In Ms Coulter’s world, soccer is a liberal conspiracy that promotes individual underachievement and doesn’t have anywhere near enough bloodletting. It’s groundbreaking because, while FIFA has been called a lot of things in its time, it’s the first time it’s been pegged as a socialist outfit.
Countering the many claims in Ms Coulter’s ‘jovial sports piece’ is like shooting fish in a barrel, which no doubt qualifies as a sport in her book. But let’s focus on these few.
“Individual achievement is not a big factor in soccer.”
Let me introduce you to Tim Howard. He’s your goalkeeper. He set the World Cup on fire with an epic 16 saves against Belgium, the most by any World Cup goalkeeper in 48 years, prompting an explosion of memes like this one.
Otherwise, you’re absolutely right. Lionel Messi, Cristiano Ronaldo, Neymar, David Beckham, Pele, Maradona et al became household names across the globe by osmosis.
“Losing players cry on camera.”
It’s called emotion. People express it when something matters to them. Crying is good for your mental, emotional and physical wellbeing.
Here’s some other people who have cried publicly in their time, including the fella you called the greatest American ever, George Washington.
So was Columbus. That worked out OK for you.
And seeing the US is about to be overtaken by China as the world’s largest economy, as early as this year by some measures but certainly in the next 10, you might like to practise your… what’s the word I’m looking for… tolerance.
“The prospect of either personal humiliation or major injury is required to count as a sport.”
While I question your criteria, if you’re looking for humiliation, Google ‘England World Cup penalty shootouts’ or watch how Spanish goalkeeper Iker Casillas, one of the best in the business, let in five goals against the Netherlands.
As for major injury, Brazil striker Neymar broke his back yesterday. Is that good enough for you? Oh, and in case you were wondering, striker is a term they use to describe attacking players, not left leaning ones refusing to play.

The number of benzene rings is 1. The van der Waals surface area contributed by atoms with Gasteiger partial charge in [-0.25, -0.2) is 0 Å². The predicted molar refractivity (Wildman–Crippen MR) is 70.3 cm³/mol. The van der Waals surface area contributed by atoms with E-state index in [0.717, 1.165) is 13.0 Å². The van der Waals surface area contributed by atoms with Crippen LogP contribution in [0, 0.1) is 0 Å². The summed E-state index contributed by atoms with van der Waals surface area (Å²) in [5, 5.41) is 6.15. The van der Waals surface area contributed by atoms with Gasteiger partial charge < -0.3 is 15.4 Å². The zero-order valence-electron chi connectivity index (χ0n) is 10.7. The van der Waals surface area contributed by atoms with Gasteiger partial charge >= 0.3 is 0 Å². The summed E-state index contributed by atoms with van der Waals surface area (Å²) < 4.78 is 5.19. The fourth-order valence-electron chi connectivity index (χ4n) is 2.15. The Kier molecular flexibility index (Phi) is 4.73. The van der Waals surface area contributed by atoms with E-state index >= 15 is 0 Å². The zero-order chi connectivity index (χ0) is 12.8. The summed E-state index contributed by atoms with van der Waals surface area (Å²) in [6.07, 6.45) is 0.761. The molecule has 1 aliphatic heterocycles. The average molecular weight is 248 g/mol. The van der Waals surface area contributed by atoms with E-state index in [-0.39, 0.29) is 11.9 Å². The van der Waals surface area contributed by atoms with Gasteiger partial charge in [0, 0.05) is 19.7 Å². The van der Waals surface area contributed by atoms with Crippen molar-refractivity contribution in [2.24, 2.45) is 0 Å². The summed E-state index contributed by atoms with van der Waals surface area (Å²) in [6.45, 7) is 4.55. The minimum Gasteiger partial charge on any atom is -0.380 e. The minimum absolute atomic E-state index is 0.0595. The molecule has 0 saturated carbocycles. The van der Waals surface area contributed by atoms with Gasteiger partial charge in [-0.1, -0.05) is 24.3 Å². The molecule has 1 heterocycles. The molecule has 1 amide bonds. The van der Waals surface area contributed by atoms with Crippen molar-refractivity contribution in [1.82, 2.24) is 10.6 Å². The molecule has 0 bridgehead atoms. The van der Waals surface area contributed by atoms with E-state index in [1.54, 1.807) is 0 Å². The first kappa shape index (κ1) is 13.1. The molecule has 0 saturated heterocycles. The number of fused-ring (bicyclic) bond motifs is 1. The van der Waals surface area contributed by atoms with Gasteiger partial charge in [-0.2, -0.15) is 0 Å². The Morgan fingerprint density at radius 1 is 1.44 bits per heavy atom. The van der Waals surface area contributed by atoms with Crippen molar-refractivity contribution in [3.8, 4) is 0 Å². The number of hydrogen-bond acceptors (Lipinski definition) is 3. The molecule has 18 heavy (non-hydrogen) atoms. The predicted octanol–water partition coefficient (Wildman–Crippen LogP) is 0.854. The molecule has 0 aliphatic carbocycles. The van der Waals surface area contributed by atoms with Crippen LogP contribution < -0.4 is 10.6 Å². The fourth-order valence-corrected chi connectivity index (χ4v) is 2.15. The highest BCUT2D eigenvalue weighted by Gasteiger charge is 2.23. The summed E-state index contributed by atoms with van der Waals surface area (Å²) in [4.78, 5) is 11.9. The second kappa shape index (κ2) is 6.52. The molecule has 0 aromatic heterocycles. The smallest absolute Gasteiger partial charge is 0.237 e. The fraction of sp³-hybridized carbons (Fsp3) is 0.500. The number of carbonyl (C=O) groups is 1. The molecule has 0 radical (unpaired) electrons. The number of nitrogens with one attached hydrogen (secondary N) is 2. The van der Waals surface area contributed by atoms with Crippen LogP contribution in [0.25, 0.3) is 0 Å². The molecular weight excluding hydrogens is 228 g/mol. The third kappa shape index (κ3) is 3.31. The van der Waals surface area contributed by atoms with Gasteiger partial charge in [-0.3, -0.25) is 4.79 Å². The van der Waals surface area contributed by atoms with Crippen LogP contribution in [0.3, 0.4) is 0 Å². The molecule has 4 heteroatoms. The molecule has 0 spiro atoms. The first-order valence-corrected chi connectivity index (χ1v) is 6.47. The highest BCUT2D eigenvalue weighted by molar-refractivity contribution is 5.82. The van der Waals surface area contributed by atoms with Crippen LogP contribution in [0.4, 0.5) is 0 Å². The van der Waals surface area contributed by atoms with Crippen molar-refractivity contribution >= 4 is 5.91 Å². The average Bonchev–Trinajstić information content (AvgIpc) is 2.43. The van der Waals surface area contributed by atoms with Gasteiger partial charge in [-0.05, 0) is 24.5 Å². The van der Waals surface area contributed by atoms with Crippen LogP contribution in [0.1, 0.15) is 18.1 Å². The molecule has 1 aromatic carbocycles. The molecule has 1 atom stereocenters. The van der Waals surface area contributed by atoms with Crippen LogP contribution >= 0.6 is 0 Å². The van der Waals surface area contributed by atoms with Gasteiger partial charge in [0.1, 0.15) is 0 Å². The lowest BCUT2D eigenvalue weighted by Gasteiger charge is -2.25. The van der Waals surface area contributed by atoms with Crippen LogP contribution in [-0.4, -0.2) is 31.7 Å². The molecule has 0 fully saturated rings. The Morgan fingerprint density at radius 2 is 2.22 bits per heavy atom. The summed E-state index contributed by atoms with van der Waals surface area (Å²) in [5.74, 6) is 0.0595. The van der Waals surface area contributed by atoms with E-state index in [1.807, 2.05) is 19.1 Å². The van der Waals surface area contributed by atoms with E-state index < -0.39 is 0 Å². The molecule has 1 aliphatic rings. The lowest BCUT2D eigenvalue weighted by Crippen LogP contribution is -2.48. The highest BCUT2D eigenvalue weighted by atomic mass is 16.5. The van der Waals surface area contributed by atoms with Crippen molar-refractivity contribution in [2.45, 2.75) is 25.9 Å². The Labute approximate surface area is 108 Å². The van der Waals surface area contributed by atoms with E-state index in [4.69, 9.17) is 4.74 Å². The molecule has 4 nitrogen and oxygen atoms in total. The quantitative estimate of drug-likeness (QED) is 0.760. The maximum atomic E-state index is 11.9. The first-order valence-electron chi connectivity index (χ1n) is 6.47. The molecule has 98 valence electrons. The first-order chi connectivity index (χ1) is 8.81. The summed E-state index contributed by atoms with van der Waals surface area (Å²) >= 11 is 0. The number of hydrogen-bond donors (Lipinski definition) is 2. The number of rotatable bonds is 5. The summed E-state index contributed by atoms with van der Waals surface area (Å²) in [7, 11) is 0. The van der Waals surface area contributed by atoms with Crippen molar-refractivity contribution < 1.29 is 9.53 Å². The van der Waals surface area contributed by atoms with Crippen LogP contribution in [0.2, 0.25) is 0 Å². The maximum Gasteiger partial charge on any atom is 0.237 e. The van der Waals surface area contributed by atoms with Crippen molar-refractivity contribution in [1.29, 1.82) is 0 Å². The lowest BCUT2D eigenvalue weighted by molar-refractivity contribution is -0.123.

“The only risk of death in a soccer game is when some Third World peasant goes on a murderous rampage after a bad call.”
Wow, could you be more offensive? And how are those gun laws working for you?
“Further proof that soccer is a game for girls: Since my column came out, a guy from the Paraguay team (Uruguay? Who cares?) was caught biting an opponent in a match.”
Where do I start? Firstly, Paraguay didn’t qualify for this year’s World Cup finals. A cursory trawl of Wikipedia would have told you that, though I can see from reading your own Wikipedia page why it’s a resource you’d avoid.
Yes, soccer is a game for girls. And boys and men and women. Call me a twit but I think that’s something worth celebrating.
Oh, and here’s another list for you, of other sporting biters. It must be a socialist plot because somehow there’s a basketballer and baseball player on it. And Mike Tyson, of course.
“Soccer is like the metric system, which liberals also adore because it’s European.”
You have a point there. I have often pondered the similarities between soccer and the metric system. You give those soccer people an inch, they’ll take a mile. Oh, wait.
“Soccer is not ‘catching on’.”
I hate to break it to you but there’s been a 43 per cent increase in avid Major League Soccer fans over the past decade, the fastest growth of any sport. Admittedly, I got these figures from that communist rag Forbes.
On another measure, Time reveals Americans have done way more searches for ‘hottest soccer players’ in the past 12 months than they have for ‘hottest football players’. Apparently soccer players represent the perfect combination of strength and endurance.
Searches for ‘hottest basketball players’, ‘hottest baseball players’ and ‘hottest hockey players’ were so few they didn’t even show up on the chart.
Here’s some gratuitous beefcake to finish up with. No need to thank me.